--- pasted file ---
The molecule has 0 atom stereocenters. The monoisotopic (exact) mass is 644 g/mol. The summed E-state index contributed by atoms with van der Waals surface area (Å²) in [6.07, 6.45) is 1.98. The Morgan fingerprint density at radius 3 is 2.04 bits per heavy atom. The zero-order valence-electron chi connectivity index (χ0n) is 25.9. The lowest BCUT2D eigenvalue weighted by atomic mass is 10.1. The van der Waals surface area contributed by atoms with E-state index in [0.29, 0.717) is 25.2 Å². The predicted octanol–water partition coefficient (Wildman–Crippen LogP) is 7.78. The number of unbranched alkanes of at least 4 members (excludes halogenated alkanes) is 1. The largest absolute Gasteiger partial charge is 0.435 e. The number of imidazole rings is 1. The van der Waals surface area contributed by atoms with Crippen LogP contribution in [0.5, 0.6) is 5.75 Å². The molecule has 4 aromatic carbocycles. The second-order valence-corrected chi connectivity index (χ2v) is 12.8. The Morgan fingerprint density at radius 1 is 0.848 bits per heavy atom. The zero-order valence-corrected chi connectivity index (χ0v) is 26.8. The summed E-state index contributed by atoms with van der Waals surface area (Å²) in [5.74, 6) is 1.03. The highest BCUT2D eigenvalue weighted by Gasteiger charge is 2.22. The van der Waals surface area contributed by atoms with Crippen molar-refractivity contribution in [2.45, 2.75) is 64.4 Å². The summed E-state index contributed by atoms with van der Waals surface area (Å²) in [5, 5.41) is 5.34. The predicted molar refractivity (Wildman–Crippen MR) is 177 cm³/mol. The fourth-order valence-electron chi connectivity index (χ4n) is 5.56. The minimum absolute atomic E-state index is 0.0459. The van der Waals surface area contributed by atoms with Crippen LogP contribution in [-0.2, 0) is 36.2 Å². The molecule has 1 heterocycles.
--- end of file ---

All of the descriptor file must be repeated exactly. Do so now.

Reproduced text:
The molecule has 0 atom stereocenters. The monoisotopic (exact) mass is 644 g/mol. The summed E-state index contributed by atoms with van der Waals surface area (Å²) in [6.07, 6.45) is 1.98. The Morgan fingerprint density at radius 3 is 2.04 bits per heavy atom. The zero-order valence-electron chi connectivity index (χ0n) is 25.9. The lowest BCUT2D eigenvalue weighted by atomic mass is 10.1. The van der Waals surface area contributed by atoms with E-state index in [0.29, 0.717) is 25.2 Å². The predicted octanol–water partition coefficient (Wildman–Crippen LogP) is 7.78. The number of unbranched alkanes of at least 4 members (excludes halogenated alkanes) is 1. The largest absolute Gasteiger partial charge is 0.435 e. The number of imidazole rings is 1. The van der Waals surface area contributed by atoms with Crippen LogP contribution in [0.5, 0.6) is 5.75 Å². The molecule has 4 aromatic carbocycles. The second-order valence-corrected chi connectivity index (χ2v) is 12.8. The Morgan fingerprint density at radius 1 is 0.848 bits per heavy atom. The zero-order valence-corrected chi connectivity index (χ0v) is 26.8. The summed E-state index contributed by atoms with van der Waals surface area (Å²) in [5.74, 6) is 1.03. The highest BCUT2D eigenvalue weighted by Gasteiger charge is 2.22. The van der Waals surface area contributed by atoms with Crippen molar-refractivity contribution in [2.45, 2.75) is 64.4 Å². The summed E-state index contributed by atoms with van der Waals surface area (Å²) in [5, 5.41) is 5.34. The predicted molar refractivity (Wildman–Crippen MR) is 177 cm³/mol. The fourth-order valence-electron chi connectivity index (χ4n) is 5.56. The minimum absolute atomic E-state index is 0.0459. The van der Waals surface area contributed by atoms with Crippen LogP contribution in [-0.2, 0) is 36.2 Å². The molecule has 1 heterocycles.